Attic - Walls - Floors - Basement - Crawl Space - Insulation

How To Maximize Home Performance

Published by Rease at 6:08 PM under Blog

Most of you are off to a good start with living “Green”. You have switched over to energy efficient light bulbs, sealed up some of the cracks around the house, and you are recycling. These are great steps, as you are beginning to understand the value of reducing, reusing and conserving. Now it’s time for you to move to the next level. There is so much more that you can do at home. We are here to help simplify the process.
Home performance can be confusing, you are seeing so many new and great ideas popping up everywhere and are be being pulled in many different directions, this can be overwhelming. The question is:

Where to Begin?

Affordable Comfort is here to help. We have sorted things out and put them into 3 easy-to-understand categories:

1-Thermal Boundary


3 - Baseload

Organizing your efforts this way will be less confusing and help simplify the process.  Please allow us to explain these categories in a little more detail.

Thermal Boundary

The thermal boundary consists of a continuous air barrier and plenty of insulation.


HVAC equipment includes the furnace, air conditioner, and ventilation. 


The Baseload items include the appliances, electronics, lighting, and water.
Everything that impacts the home’s energy use can be neatly put into one of these three categories. It really is that simple! Armed with this knowledge, you are ready to get started.


First things first, you will need to do an audit to check your current situation, then develop a management plan to address problem areas.
Lets start with understanding the thermal boundary. The thermal boundary consists of a continuous air barrier and plenty of insulation. You need to close up all the unintentional holes and make sure you have enough of the right kind of insulation. This thermal envelope includes your attic, walls and floors, and, if applicable, the basement and crawl space.
You need to take some time to inspect each of these areas carefully. In most cases, the builder did not make sure that everything was airtight and they probably did not install insulation to exceed building codes. Unfortunately, up until very recently the building code only called for R-30 in the attic.
The Department of Energy recommends we build up to R-49 or even R-60. 
So you can see that most homes have half the insulation required to achieve optimal efficiency, and if your home is more than 15 years old it may be less than that because insulation can settle over time and have a diminished R-Value. The same can be said for the basement, walls, floors, and crawl space. You will need to carefully check all these areas.
Next, you will need take a look at your HVAC equipment. Technology has made a tremendous impact on the efficiency of Heating and Cooling equipment in the past 20 years. So if your home has older equipment it may be time to consider a newer and more efficient model. Many older furnace units are 70-80% efficient (if they are running at their peak performance). That means 20-30% of the fuel cost is wasted right from the start.  Newer units run at up to 95% efficient, so they save 25% or more on heating cost.  These same principles apply to our air conditioning units. This is why you need to check out your systems so that you know how efficiently they are operating.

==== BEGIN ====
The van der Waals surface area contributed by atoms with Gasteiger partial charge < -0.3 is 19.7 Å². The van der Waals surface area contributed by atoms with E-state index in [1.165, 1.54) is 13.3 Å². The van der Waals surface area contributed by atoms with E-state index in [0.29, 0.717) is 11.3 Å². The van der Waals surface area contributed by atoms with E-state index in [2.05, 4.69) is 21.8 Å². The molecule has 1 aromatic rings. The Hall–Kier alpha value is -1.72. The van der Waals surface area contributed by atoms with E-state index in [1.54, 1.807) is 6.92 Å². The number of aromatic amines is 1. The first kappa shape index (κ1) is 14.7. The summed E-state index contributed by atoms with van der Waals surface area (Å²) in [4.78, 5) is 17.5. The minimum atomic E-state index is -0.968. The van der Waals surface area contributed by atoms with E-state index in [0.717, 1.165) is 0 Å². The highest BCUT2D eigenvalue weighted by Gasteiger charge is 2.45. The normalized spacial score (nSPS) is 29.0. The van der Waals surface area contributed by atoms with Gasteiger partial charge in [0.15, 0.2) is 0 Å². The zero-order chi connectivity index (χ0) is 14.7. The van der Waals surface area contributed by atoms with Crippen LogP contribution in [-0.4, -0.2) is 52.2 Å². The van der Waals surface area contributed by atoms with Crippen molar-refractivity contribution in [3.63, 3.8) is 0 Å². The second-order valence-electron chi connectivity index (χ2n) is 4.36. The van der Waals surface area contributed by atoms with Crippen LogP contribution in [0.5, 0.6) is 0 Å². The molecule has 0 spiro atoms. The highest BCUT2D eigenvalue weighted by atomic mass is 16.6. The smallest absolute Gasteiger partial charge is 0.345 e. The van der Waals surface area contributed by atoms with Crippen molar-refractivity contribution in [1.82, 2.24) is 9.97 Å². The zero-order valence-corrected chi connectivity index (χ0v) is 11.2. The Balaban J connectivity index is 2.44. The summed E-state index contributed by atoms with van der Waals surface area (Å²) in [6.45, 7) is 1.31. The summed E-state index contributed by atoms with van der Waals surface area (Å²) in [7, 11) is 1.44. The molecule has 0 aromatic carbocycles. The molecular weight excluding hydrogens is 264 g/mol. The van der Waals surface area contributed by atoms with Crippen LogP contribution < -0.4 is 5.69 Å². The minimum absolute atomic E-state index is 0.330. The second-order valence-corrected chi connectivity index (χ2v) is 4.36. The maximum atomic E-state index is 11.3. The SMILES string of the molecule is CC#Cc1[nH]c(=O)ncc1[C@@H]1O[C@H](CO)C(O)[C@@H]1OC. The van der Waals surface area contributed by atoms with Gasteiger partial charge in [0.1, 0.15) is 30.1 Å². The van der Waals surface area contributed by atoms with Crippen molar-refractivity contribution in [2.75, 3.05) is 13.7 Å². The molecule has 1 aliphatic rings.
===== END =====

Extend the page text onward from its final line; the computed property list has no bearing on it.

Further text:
Up until the point that you are ready to invest in new equipment you need to keep your current equipment maintained, this will help to keep it running at peak efficiency. We recommend a once a year cleaning and checkup. This will save you money and can prevent the 911 service call on the hottest day of the year.
Finally we will finish up with the baseload items. These items consist of the electronics, appliances, lighting and water. Technology has really come a long way with helping manufacturers produce energy efficient appliances and electronic equipment.The Energy Star program makes it easy for us to know what models to choose.

The good news is that you can do much of the baseload improvements yourself. 


There are a few small investments you can make that will help lower your baseload energy usage. For example, paying more for a CFL light bulb as opposed to the cheaper, inefficient bulbs will actually save you money both in usage and product costs, as these bulbs use less energy and last several years.  You can also purchase Smart Powerstrips. Many electronics such as stereos and computers use electricity even when powered off. Smart Powerstrips make sure these devices don't suck up power unnecessarily.  Lastly, you can upgrade older appliances to EnergyStar rated products, which are much more efficient and waste less energy. We need to take a survey of these items to identify the opportunities to increase efficiency.
Achieving optimal home performance does not need to be a complicated or expensive task. You can start saving money right away by taking care of a few things on your own, such as lowering baseload and cleaning/servicing your appliances. For bigger jobs, such as insulation, we are here to help.


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